An Interview with Alex Epstein: Nuclear Power – How Safe is it and what have we learned from Japan?

Aug 7, 2011 by

Michael F. Shaughnessy
Eastern New Mexico University
Portales, New Mexico

1)   Alex, could you first tell us about your present position and what you do?

I am a Fellow at the Ayn Rand Center for Individual Rights, specializing in energy issues. My main activities are writing and speaking.

2)  Now, how has Ayn Rand impacted you personally?

Ayn Rand’s writings have made my life better in many ways. Rand, as a major philosopher, deals with the major questions in life—what should you pursue, how should you pursue it, how should you go about reaching the truth?—and I think her answers to those questions serve as the foundation for becoming a clearer thinker and a happier person.

3)  What would she say about the incident in Japan?

If my experience looking at other issues is a guide, I’m sure she would have had a lot of fascinating insights that I couldn’t imagine. But I am confident she would agree with me that the hysteria over nuclear radiation that killed zero people in the midst of a natural disaster that killed 20,000 was reflective of environmentalist hostility toward technology. She wrote about this hostility in her essay “The Anti-Industrial Revolution.”

4) In your mind, how safe is nuclear power, and how dependent on it are we?

By any measure of risk of sickness or death, nuclear power is the safest form of power ever devised. It has risks, but compared to any other form of large-scale power generation, those risks are small. For more on this issue see my recent article and radio program on the subject—and I highly recommend Dr. Petr Beckmann’s classic “The Health Hazards of NOT Going Nuclear.”

5)  Many readers may not remember Chernobyl or Three Mile Island, but it seems we do not learn from history- What’s up with that?

Well, what should we learn from that history? Three Mile Island was, as Beckmann put it, ““history’s only major disaster with a toll of zero dead, zero injured, and zero diseased.” That proved the safety of nuclear power. Chernobyl was a deliberately unsafe plant designed by the Soviet government; even so, it was one of the least damaging things that government did. History shows that nuclear power is the safest form of power ever, even if you include Chernobyl, which you shouldn’t because that type of reactor was never allowed in the civilized world.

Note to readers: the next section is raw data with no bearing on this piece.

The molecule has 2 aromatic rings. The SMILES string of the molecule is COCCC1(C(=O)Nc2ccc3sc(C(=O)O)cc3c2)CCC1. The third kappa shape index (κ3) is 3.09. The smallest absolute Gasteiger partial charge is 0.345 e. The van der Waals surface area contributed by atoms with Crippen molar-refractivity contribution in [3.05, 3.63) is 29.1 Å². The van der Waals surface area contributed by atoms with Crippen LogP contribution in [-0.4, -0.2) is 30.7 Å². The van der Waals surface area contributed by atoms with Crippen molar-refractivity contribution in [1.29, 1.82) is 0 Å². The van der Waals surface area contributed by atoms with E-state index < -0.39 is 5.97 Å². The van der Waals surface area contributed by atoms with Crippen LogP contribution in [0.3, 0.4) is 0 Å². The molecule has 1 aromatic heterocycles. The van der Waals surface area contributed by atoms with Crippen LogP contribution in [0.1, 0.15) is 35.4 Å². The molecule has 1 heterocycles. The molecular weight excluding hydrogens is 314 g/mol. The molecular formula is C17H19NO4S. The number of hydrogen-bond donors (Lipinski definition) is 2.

6)  One of Ayn Rand’s books- Anthem – seemed to be about a post apocalyptic society- do you think she foresaw some of the nuclear issues?

What she foresaw was the anti-technology philosophy that causes people to think that “radioactivity” and “radiation” are intolerable threats (even though they are things we are exposed to, in mild doses, every day) instead of objectively looking at their risks and benefits.

7)  One thing I have taken away from Japan is that Man has no real control over nature—and if there is an earthquake, a tsunami, or tornado or some event like that- many of us are not prepared- nor are our buildings. Your thoughts?

The more industrialized a country, the less disastrous natural disasters are. Had Japan not been a modern country, the death toll would have been many times higher. So the lesson I take is that we should keep building stronger buildings, producing more energy, developing new forecasting technologies, and we will become more and more resilient.

8)  Do we have any type of nuclear philosophy, and if so, who is running it ?

I don’t understand this question. How does one run a philosophy?

If you are talking about nuclear policy, though, what America does need are clear, objective laws pertaining to nuclear power. Right now, environmentalists can shut down nuclear projects easily, or make them prohibitively expensive, even if they are a hundred times safer than a hydroelectric dam or a natural gas facility. Objective laws about safety would go a long way toward liberating the production of cheap, plentiful energy.

9)  What have I neglected to ask?

What’s missing here is the amazing positive value of nuclear power—and, more broadly, the amazing positive value of energy. Too often, we act as if the thing we should focus on about energy is the problems associated with it. Now, these problems that are often exaggerated or completely fallacious, but even if they weren’t they wouldn’t justify the proposals to ban vital categories of energy. We need to recognize that the amazing standard of living we enjoy is made possible by copious amounts of cheap, concentrated, controllable energy—and that this kind of energy can only exist and expand with the right policies. We need policies that leave producers free to produce it and profit from it, absent irrational, anti-development environmental policies.

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